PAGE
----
"Nu", btw, not only has a rich semantic depth (as its polysemi reveals) but also impressive pragmatic prowess. It’s various uses are beyond enumeration in my opinion, but the closest I’ve seen is "already" (in that 72 year old jewish couple from Brooklyn sense).

    I can think of a few more Hebrew untranslatables that I find myself needing in my mostly-English professional life:

    1. "ishur kav", as in "forming a line" in the army. It’s kinda like getting "on the same page" with someone, but not quite – it’s missing that military context that’s so infused into the Israeli-Hebrew parlance.

    2. "hafifa" – literally means both "overlap" and "shampooing", but is used in the professional jargon in a different meaning: the process of "catching up" your replacement (usually at work).

    I recently quit my job and you have no idea how many shampooing sessions I had to endure.

  4. ciruli says:

    My wife speaks German and routinely uses doch with me (I seem to contradict her a lot!).

    I speak neither German nor Hebrew; however, I speak Spanish.  They have a verb "aprovechar" which means "to take advantage of an opportunity."  We don’t have a similar verb in English, hence we use "aprovechar" around the house.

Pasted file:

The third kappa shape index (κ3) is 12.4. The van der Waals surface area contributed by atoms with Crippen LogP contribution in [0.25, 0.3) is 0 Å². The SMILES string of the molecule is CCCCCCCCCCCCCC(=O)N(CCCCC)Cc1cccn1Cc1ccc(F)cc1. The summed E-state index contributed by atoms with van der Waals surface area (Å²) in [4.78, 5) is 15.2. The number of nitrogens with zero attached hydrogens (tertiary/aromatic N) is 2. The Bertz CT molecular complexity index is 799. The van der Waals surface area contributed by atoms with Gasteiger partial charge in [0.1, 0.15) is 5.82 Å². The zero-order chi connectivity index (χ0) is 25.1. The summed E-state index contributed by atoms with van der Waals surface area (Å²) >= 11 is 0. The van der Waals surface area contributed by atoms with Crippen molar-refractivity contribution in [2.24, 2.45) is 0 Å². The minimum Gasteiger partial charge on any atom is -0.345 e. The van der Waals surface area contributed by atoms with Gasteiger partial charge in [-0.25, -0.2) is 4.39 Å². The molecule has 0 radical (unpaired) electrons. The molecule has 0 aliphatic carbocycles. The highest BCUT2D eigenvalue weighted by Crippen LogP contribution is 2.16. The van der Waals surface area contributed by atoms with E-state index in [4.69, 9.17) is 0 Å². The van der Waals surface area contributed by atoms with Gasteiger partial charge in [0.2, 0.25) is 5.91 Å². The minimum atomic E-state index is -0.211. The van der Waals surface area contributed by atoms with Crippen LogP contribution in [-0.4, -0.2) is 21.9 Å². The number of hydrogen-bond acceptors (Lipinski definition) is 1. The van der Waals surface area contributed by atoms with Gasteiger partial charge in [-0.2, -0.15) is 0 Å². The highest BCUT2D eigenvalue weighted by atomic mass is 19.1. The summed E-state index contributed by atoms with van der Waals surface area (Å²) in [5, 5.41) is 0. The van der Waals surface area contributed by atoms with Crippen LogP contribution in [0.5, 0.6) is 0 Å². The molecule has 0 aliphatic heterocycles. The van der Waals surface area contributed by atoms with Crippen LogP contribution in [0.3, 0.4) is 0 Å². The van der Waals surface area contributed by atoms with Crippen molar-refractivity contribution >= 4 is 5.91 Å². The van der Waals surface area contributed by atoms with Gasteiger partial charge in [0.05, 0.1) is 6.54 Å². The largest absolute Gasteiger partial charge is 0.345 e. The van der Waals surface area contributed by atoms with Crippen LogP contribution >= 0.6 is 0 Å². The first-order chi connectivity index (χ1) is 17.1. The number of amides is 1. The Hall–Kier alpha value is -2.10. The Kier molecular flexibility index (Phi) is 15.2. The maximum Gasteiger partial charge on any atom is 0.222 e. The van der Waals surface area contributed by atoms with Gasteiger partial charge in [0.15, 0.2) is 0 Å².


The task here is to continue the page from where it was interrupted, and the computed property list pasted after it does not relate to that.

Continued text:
I love that "Machatonim" exists!  I’ve always wanted English to have a word for that.

  5. ronen magid says:

    surprise surprise, "Nu" is not originally a hebrew word: it exists in the exact same context in russian and latvian for instance. "Nuuu!!!!!" i heard my latvian colleague scream at his hourglass…  i think the best english translation of "Nuu" is really "C’mon already!"

  6. Alistair says:

    Don’t forget about Stam, which means something like not.  You can use it to denote that you were kidding or that what you were saying is not important.  It also resembles "never mind."

  7. Chuck says:

    My advice is use the words.  Tell people it’s yidish,  Mensch has almost made it into common usage …

    I use Gesundheit all the time at Microsoft ( and get crazy stares from lots of people).  But thats how a language grows,  is people push words they like into it.

  8. Joe says:

    I agree with Chuck.

    My ex-wife is Israeli and I use Hebrew words all the time and I’m no stranger to Nu.

    People often get a confused look when I use it and or other Hebrew words and phrases because I’m not Jewish.

  9. Peter Shalen says:

    The most common equivalent of BeTeavon has become "Enjoy your meal," which waiters say when they are serving you. Sometimes they just say "Enjoy," which sounds more Jewish to me because, perhaps coincidentally, it reminds me of Harry Golden’s "Enjoy! Enjoy!"

  10. Misha says:

    Cool post, but Nu actually comes from Russian. The best translation to English would be "aaaand?"

  11. KosherCrooner says:

    Just come across this site – great!